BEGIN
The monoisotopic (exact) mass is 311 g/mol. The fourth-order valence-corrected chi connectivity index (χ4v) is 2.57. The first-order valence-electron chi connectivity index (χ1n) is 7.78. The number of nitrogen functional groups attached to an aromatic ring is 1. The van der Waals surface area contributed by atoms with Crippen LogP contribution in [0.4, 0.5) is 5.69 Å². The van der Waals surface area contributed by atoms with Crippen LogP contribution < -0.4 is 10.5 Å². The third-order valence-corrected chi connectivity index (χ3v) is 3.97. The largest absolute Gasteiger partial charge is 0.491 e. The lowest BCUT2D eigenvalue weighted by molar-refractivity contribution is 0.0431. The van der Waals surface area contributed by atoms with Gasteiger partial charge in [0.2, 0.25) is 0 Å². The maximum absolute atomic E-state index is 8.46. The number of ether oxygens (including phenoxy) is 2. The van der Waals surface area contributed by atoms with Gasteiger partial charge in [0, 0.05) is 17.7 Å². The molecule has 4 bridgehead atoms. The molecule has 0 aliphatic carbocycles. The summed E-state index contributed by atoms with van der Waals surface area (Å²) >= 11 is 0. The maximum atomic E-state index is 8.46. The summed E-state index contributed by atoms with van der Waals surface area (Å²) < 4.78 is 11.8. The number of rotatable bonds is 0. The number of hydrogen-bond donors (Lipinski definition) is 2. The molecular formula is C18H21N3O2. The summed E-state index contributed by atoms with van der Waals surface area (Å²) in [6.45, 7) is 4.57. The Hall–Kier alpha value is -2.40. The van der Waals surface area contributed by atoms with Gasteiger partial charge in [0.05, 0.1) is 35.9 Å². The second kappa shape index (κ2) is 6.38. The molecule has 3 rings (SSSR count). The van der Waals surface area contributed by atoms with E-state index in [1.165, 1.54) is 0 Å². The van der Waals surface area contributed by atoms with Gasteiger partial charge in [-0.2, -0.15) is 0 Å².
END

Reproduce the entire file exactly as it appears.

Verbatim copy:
The monoisotopic (exact) mass is 311 g/mol. The fourth-order valence-corrected chi connectivity index (χ4v) is 2.57. The first-order valence-electron chi connectivity index (χ1n) is 7.78. The number of nitrogen functional groups attached to an aromatic ring is 1. The van der Waals surface area contributed by atoms with Crippen LogP contribution in [0.4, 0.5) is 5.69 Å². The van der Waals surface area contributed by atoms with Crippen LogP contribution < -0.4 is 10.5 Å². The third-order valence-corrected chi connectivity index (χ3v) is 3.97. The largest absolute Gasteiger partial charge is 0.491 e. The lowest BCUT2D eigenvalue weighted by molar-refractivity contribution is 0.0431. The van der Waals surface area contributed by atoms with Gasteiger partial charge in [0.2, 0.25) is 0 Å². The maximum absolute atomic E-state index is 8.46. The number of ether oxygens (including phenoxy) is 2. The van der Waals surface area contributed by atoms with Gasteiger partial charge in [0, 0.05) is 17.7 Å². The molecule has 4 bridgehead atoms. The molecule has 0 aliphatic carbocycles. The summed E-state index contributed by atoms with van der Waals surface area (Å²) >= 11 is 0. The maximum atomic E-state index is 8.46. The summed E-state index contributed by atoms with van der Waals surface area (Å²) < 4.78 is 11.8. The number of rotatable bonds is 0. The number of hydrogen-bond donors (Lipinski definition) is 2. The molecular formula is C18H21N3O2. The summed E-state index contributed by atoms with van der Waals surface area (Å²) in [6.45, 7) is 4.57. The Hall–Kier alpha value is -2.40. The van der Waals surface area contributed by atoms with Gasteiger partial charge in [0.05, 0.1) is 35.9 Å². The second kappa shape index (κ2) is 6.38. The molecule has 3 rings (SSSR count). The van der Waals surface area contributed by atoms with E-state index in [1.165, 1.54) is 0 Å². The van der Waals surface area contributed by atoms with Gasteiger partial charge in [-0.2, -0.15) is 0 Å².